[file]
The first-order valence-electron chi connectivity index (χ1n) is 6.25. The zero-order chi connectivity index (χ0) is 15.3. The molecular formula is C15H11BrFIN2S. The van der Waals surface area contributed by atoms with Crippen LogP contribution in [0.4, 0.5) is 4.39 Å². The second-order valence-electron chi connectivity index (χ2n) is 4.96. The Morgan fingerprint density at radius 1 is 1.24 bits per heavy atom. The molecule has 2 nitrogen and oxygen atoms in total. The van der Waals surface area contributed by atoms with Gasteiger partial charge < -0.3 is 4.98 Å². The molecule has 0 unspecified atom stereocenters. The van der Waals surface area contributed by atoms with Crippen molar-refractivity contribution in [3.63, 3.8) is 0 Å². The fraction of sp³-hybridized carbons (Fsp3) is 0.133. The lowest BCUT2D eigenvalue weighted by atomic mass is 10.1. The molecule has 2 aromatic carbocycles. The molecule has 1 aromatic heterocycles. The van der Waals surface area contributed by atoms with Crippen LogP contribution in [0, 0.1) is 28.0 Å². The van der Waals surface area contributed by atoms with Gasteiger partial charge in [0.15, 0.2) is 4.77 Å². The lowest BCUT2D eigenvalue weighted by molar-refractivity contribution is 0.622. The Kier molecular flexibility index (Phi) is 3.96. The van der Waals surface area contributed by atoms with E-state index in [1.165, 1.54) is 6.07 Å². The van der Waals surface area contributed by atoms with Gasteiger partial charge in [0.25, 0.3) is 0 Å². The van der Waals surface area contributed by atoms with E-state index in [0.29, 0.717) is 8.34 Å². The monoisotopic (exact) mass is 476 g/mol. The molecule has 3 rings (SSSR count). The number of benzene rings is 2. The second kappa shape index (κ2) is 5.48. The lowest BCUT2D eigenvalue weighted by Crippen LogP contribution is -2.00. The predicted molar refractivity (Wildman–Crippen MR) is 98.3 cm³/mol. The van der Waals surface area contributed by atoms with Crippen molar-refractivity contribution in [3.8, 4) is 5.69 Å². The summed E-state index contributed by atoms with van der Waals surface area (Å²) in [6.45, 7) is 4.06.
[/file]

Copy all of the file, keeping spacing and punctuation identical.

The first-order valence-electron chi connectivity index (χ1n) is 6.25. The zero-order chi connectivity index (χ0) is 15.3. The molecular formula is C15H11BrFIN2S. The van der Waals surface area contributed by atoms with Crippen LogP contribution in [0.4, 0.5) is 4.39 Å². The second-order valence-electron chi connectivity index (χ2n) is 4.96. The Morgan fingerprint density at radius 1 is 1.24 bits per heavy atom. The molecule has 2 nitrogen and oxygen atoms in total. The van der Waals surface area contributed by atoms with Gasteiger partial charge < -0.3 is 4.98 Å². The molecule has 0 unspecified atom stereocenters. The van der Waals surface area contributed by atoms with Crippen molar-refractivity contribution in [3.63, 3.8) is 0 Å². The fraction of sp³-hybridized carbons (Fsp3) is 0.133. The lowest BCUT2D eigenvalue weighted by atomic mass is 10.1. The molecule has 2 aromatic carbocycles. The molecule has 1 aromatic heterocycles. The van der Waals surface area contributed by atoms with Crippen LogP contribution in [0, 0.1) is 28.0 Å². The van der Waals surface area contributed by atoms with Gasteiger partial charge in [0.15, 0.2) is 4.77 Å². The lowest BCUT2D eigenvalue weighted by molar-refractivity contribution is 0.622. The Kier molecular flexibility index (Phi) is 3.96. The van der Waals surface area contributed by atoms with E-state index in [1.165, 1.54) is 6.07 Å². The van der Waals surface area contributed by atoms with Gasteiger partial charge in [0.25, 0.3) is 0 Å². The van der Waals surface area contributed by atoms with E-state index in [0.29, 0.717) is 8.34 Å². The monoisotopic (exact) mass is 476 g/mol. The molecule has 3 rings (SSSR count). The number of benzene rings is 2. The second kappa shape index (κ2) is 5.48. The lowest BCUT2D eigenvalue weighted by Crippen LogP contribution is -2.00. The predicted molar refractivity (Wildman–Crippen MR) is 98.3 cm³/mol. The van der Waals surface area contributed by atoms with Crippen molar-refractivity contribution in [3.8, 4) is 5.69 Å². The summed E-state index contributed by atoms with van der Waals surface area (Å²) in [6.45, 7) is 4.06.